Noto is, quite simply, the apotheosis of Baroque town planning and architecture. Completely destroyed by the terrible 1693 earthquake, it was rebuilt from scratch on a new site, about 10km from the old centre.
Under the supervision of the Duke of Camastra, the Spanish Viceroy’s right-hand man, three architects, Labisi, Sinatra and Gagliardi, set to work, intent on creating a new town based firmly on Baroque ideals.
The idea was to create a linear, perfectly proportioned urban centre whose parallel lines would provide myriad panoramas. The town was divided into three parts by three roads running from east to west, thus ensuring the constant attentions of the sun. At the top lived the nobility, in the middle the clergy, and at the bottom, “hoi polloi”.
The main building material used was local compacted limestone, a substance that seemingly absorbs the sun’s aureate rays and transforms them into a soft golden-honeyed glow. The effect at sunset is quite something.
The main thoroughfare is Corso Vittorio Emanuele along which many of Noto’s most representative buildings stand. It begins at the Porta Reale and extends east via three piazzas, each with its own church. The public gardens are situated along this road (or at least looking on to it) as are the Monastero del Santissimo Salvatore with its graceful tower, the inspired Palazzo Ducrezio, the Cathedral (whose dome collapsed in 1996), the Church of San Francesco, the Jesuit Church and College and Palazzo Nicolaci di Villadorata.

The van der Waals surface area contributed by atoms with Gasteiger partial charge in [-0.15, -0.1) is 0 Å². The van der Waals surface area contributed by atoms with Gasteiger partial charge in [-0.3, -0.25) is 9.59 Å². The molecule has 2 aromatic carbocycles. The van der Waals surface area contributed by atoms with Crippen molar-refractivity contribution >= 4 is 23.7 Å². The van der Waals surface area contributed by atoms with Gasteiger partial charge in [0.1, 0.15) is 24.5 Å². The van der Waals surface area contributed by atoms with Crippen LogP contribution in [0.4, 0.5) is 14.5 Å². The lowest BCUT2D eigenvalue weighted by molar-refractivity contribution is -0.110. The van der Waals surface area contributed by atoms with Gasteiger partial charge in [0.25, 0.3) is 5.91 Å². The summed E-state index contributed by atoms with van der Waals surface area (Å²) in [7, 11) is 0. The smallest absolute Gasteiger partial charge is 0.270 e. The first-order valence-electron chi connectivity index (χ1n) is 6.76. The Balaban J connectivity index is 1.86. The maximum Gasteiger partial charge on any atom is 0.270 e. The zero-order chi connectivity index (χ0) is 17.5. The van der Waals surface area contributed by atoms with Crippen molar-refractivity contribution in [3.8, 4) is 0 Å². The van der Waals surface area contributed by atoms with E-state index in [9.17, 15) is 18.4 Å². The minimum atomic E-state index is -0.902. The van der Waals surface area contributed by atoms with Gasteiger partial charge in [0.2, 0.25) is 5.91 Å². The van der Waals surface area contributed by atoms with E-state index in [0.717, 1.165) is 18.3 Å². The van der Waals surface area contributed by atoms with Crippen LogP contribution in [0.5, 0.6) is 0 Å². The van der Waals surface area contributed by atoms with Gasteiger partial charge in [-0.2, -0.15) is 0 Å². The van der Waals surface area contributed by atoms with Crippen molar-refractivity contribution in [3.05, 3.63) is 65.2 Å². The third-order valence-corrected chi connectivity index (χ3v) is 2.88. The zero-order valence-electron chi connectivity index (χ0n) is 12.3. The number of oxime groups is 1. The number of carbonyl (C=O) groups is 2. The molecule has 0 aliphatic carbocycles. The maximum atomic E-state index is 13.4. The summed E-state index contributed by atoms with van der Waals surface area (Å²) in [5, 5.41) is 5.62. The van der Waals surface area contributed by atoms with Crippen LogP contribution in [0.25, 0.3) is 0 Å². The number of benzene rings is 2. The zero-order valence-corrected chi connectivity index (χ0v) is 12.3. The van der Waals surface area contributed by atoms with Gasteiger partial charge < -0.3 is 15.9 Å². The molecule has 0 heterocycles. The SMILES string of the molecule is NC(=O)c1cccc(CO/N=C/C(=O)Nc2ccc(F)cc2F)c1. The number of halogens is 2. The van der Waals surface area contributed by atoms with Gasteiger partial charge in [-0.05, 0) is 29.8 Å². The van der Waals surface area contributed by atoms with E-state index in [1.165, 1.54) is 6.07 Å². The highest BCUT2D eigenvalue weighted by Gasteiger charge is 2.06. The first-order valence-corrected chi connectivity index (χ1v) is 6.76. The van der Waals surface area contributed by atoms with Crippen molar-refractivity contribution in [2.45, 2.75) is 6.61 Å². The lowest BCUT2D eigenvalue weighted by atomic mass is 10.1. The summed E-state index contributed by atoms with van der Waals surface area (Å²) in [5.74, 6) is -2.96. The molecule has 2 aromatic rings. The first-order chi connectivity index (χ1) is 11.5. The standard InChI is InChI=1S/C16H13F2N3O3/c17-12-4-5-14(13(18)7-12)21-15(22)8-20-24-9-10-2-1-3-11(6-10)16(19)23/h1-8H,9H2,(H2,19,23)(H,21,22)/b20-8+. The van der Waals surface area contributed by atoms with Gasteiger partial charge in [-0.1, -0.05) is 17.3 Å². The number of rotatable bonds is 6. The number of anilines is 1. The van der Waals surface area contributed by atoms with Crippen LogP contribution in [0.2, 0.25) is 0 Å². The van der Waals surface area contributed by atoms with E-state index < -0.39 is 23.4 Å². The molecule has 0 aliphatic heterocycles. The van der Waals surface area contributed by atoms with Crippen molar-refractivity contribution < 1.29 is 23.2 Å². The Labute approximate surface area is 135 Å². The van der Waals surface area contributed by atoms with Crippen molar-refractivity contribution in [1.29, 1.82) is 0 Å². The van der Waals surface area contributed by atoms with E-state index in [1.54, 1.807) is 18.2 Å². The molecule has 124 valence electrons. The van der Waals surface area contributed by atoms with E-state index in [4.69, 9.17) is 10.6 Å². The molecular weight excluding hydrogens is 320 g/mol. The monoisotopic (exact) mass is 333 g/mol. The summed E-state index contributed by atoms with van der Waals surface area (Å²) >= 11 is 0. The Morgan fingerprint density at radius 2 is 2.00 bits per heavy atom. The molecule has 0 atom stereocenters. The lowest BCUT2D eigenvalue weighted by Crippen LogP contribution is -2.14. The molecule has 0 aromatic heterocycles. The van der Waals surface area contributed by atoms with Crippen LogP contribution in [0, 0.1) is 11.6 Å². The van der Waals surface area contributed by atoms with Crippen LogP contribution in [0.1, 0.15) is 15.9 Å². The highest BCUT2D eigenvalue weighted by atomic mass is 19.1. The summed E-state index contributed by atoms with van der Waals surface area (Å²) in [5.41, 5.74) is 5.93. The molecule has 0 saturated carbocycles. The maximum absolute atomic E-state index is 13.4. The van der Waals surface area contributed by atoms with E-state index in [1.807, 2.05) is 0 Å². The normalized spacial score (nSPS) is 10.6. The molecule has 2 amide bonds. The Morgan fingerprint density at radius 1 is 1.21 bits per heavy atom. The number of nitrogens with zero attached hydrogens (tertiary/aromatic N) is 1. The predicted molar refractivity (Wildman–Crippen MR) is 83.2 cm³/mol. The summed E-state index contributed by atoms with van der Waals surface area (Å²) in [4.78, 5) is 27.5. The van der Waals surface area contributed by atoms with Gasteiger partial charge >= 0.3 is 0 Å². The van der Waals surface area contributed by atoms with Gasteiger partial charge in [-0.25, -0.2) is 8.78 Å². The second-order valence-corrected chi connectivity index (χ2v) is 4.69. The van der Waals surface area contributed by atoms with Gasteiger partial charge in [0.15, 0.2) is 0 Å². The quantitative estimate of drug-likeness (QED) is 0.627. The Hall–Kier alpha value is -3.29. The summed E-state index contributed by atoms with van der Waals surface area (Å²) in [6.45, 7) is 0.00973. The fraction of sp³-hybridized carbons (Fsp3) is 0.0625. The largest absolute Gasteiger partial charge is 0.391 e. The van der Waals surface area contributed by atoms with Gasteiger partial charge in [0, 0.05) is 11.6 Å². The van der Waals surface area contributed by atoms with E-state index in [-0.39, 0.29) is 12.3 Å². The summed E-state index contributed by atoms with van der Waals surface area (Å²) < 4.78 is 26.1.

Noto is, quite simply, the apotheosis of Baroque town planning and architecture.
All these buildings are obviously Baroque in style but each is unique with its own fascinating design. The architects seem to have been given free reign to run through the whole gamut of late 17th Century architectural devices and forms with a virtuosity that has visitors almost chuckling at their originality. Curvaceous concave facades battle for supremacy next to their convex cousins, while rectilinear edifices frown regally at their presumptuous frivolity. Grotesque masks, cherubs and curlicues jostle with volutes and other embellishments, and puffed-up wrought iron goose breasted balconies abound.
Near the end of the Corso is Piazza XVI Maggio with its magnificent Church of San Domenico and a magnificent Fountain of Hercules.
Running parallel to Corso Vittorio Emanuele further up the town is Via Cavour, the home of elaborate noble palaces including Palazzo Astuto and Palazzo Trigona Cannicarao.
At the end of May, Noto celebrates the marvels of Spring and the coming summer with a colourful “Festa” known as the “Infiorita”. The street of Corrado Nicolaci becomes home to flower artists who create the most beautiful mosaics using petals.
A UNESCO Heritage site, Noto is not to be missed, even if Baroque architecture is not your cup of tea. More than just a “Baroque” town, it is a subliminal expression of originality, fantasy, obsession and man’s resilience in the face of the overwhelming force of nature.
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